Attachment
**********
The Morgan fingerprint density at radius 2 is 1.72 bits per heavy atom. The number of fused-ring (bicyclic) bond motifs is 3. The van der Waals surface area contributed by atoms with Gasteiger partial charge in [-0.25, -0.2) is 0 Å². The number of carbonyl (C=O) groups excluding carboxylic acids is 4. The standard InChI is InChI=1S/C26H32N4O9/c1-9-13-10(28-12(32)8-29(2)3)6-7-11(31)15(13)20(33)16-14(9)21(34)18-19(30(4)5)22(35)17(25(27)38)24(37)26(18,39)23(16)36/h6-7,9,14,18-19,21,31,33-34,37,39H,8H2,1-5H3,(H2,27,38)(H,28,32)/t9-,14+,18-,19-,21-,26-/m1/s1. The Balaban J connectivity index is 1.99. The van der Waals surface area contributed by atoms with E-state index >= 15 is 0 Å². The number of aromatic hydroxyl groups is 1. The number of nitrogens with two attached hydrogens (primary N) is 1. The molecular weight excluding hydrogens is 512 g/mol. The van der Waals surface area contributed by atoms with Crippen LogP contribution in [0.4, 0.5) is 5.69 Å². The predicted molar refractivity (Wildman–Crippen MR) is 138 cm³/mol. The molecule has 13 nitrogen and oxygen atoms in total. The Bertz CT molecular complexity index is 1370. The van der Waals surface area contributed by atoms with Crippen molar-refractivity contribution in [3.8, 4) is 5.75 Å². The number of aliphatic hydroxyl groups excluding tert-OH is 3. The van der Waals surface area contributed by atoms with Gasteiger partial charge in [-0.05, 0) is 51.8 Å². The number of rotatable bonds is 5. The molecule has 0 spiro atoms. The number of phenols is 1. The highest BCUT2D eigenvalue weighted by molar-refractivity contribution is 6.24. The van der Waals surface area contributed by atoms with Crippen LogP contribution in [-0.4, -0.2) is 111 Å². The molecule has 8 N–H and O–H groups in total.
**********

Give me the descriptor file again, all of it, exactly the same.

The Morgan fingerprint density at radius 2 is 1.72 bits per heavy atom. The number of fused-ring (bicyclic) bond motifs is 3. The van der Waals surface area contributed by atoms with Gasteiger partial charge in [-0.25, -0.2) is 0 Å². The number of carbonyl (C=O) groups excluding carboxylic acids is 4. The standard InChI is InChI=1S/C26H32N4O9/c1-9-13-10(28-12(32)8-29(2)3)6-7-11(31)15(13)20(33)16-14(9)21(34)18-19(30(4)5)22(35)17(25(27)38)24(37)26(18,39)23(16)36/h6-7,9,14,18-19,21,31,33-34,37,39H,8H2,1-5H3,(H2,27,38)(H,28,32)/t9-,14+,18-,19-,21-,26-/m1/s1. The Balaban J connectivity index is 1.99. The van der Waals surface area contributed by atoms with E-state index >= 15 is 0 Å². The number of aromatic hydroxyl groups is 1. The number of nitrogens with two attached hydrogens (primary N) is 1. The molecular weight excluding hydrogens is 512 g/mol. The van der Waals surface area contributed by atoms with Crippen LogP contribution in [0.4, 0.5) is 5.69 Å². The predicted molar refractivity (Wildman–Crippen MR) is 138 cm³/mol. The molecule has 13 nitrogen and oxygen atoms in total. The Bertz CT molecular complexity index is 1370. The van der Waals surface area contributed by atoms with Crippen molar-refractivity contribution in [3.8, 4) is 5.75 Å². The number of aliphatic hydroxyl groups excluding tert-OH is 3. The van der Waals surface area contributed by atoms with Gasteiger partial charge in [-0.05, 0) is 51.8 Å². The number of rotatable bonds is 5. The molecule has 0 spiro atoms. The number of phenols is 1. The highest BCUT2D eigenvalue weighted by molar-refractivity contribution is 6.24. The van der Waals surface area contributed by atoms with Crippen LogP contribution in [-0.4, -0.2) is 111 Å². The molecule has 8 N–H and O–H groups in total.